Interviewsand Articles

 

Karma Kitchen: An Interview with Richard Whittaker

by Vlad Moskovski, Jul 29, 2011


 

 

 
The world is full of restaurants where people come to sit, to enjoy each other’s company, and of course to eat. Karma Kitchen is a little different. As one of the more local projects of ServiceSpace, Karma Kitchen is a restaurant that offers individuals the possibility to be a server one day, and a guest the next. In this radical place, there is more laughing, more cheer, and more spontaneity than in most restaurants. Here one can come alone and leave feeling a part of a big family and an even bigger ideal – to live a life based on the generosity and service to others. - Vlad Moskovski

Vlad: What is the basic premise behind Karma Kitchen and how is it different from a regular restaurant?
Richard:  Karma Kitchen is an experiment in generosity. On the outside it looks like a regular restaurant, but the atmosphere is different; it’s friendlier, there’s more human connection in the air and this always leads to an elevated and festive atmosphere. No two Sundays are the same. It’s really quite wonderful. Each week the staff people are all volunteers except the cooks who work for the restaurant and get compensated.

Part of the idea is that this is a special experience for the volunteers. As a volunteer, you’re serving the food, but you also making a conscious effort to be more open to a feeling of connecting with the people you’re serving, and anyone in the restaurant, actually. In this attentive openness, you might learn that someone has just come to town, or they’re on their way somewhere. Maybe someone wants to sing a song, or an anniversary has just happened. There’s any number of things that can be revealed, and if something has been discovered about one of the guests that might be shared with the whole restaurant, the waiter might check to see if the guest is willing and alert the maitre d’. So this is an added dimension where all those who are volunteering are alert to hidden possibilities.

Of course, for the volunteer, there’s also the experience of just trying to meet the basic demands of being a good waiter or dishwasher. It just so happens that at the restaurant [Taste of Himalayas], which is where Karma Kitchen is in Berkeley, CA, there’s a man named Juan who is the most extraordinary dishwasher. One time, as a volunteer, I was washing dishes in the back of the restaurant. I was muddling along as best I could wrestling the dirty dishes, spraying them, and loading them into this commercial machine.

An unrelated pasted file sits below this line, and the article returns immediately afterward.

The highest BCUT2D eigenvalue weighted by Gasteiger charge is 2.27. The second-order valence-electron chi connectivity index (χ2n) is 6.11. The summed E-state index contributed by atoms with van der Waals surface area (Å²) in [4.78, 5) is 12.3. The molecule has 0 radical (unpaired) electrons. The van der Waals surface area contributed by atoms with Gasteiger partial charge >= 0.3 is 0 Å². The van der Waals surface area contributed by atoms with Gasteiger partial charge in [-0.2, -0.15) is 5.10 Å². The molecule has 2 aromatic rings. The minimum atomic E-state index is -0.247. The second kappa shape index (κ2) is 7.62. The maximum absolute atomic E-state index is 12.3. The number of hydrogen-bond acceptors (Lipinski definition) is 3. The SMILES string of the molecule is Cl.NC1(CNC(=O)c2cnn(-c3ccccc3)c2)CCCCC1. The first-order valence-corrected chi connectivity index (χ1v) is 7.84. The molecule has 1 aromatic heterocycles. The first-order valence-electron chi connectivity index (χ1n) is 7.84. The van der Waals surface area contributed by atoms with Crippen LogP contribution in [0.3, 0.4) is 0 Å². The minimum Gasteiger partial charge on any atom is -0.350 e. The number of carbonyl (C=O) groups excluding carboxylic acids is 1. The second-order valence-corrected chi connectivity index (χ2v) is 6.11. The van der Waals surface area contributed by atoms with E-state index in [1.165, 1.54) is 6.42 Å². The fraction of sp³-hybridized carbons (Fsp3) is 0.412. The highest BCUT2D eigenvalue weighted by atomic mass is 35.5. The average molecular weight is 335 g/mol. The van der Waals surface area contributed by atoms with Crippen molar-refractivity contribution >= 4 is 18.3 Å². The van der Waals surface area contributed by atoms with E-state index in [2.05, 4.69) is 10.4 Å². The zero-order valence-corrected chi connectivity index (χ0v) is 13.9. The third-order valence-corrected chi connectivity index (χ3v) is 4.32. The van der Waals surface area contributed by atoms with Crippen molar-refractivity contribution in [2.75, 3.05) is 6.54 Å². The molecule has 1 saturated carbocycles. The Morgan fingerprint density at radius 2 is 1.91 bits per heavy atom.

There were two of us and sometimes we’d fall behind. Then Juan would sweep in. We’d have to get out of his way because Juan is known as “the Hurricane.” Seemingly throwing dishes in every direction and making a big racket, but never breaking anything, he’d just completely take care of the whole mess. In the time it would take me, or any ordinary person, to do five or six dishes, he would have done fifty. It was really amazing.

Watching Juan showed me how much we miss in this culture by overlooking the maestros who exist in every field of endeavor. We celebrate the maestro who is the conductor of the orchestra, but no one like Juan gets celebrated. I watched Juan wash dishes. I actually watched very carefully, and I saw that he had mastered something to such a degree that it deserved my real feeling of respect and honor.

So Karma Kitchen is a place in which one has all kinds of fresh impressions, like my impression of Juan. I think it’s because the basic premise is novel and unexpected. It’s really an exploration of what happens when you actually try to act from generosity and service.

Vlad: Why do you think it’s so popular? There is always a line out the door.
Richard:  Well, you go there and it’s really fun. It’s always rewarding. I’ve met people and had some astonishing experiences there just as a “customer.” For instance, I met a woman, Susan Schaller, and in the course of conversation she told me a story I could not believe I was hearing. As I listened to this stranger, a woman I’d only just met across the table from me, I was stunned to recognize, as I listened, that her story was very much like the Helen Keller story. That’s my most dramatic experience in meeting someone new there. But people love it because it’s always enlivening in one way or another.

Vlad: So everything is run by volunteers; what do you think motivates people to volunteer their time on a Sunday afternoon to work in a restaurant serving food and washing dishes?
If your wife has been trying to get you to wash dishes for years, and you’ve been resisting and now you’re volunteering to wash dishes, that’s a little strange, isn’t it? [laughs]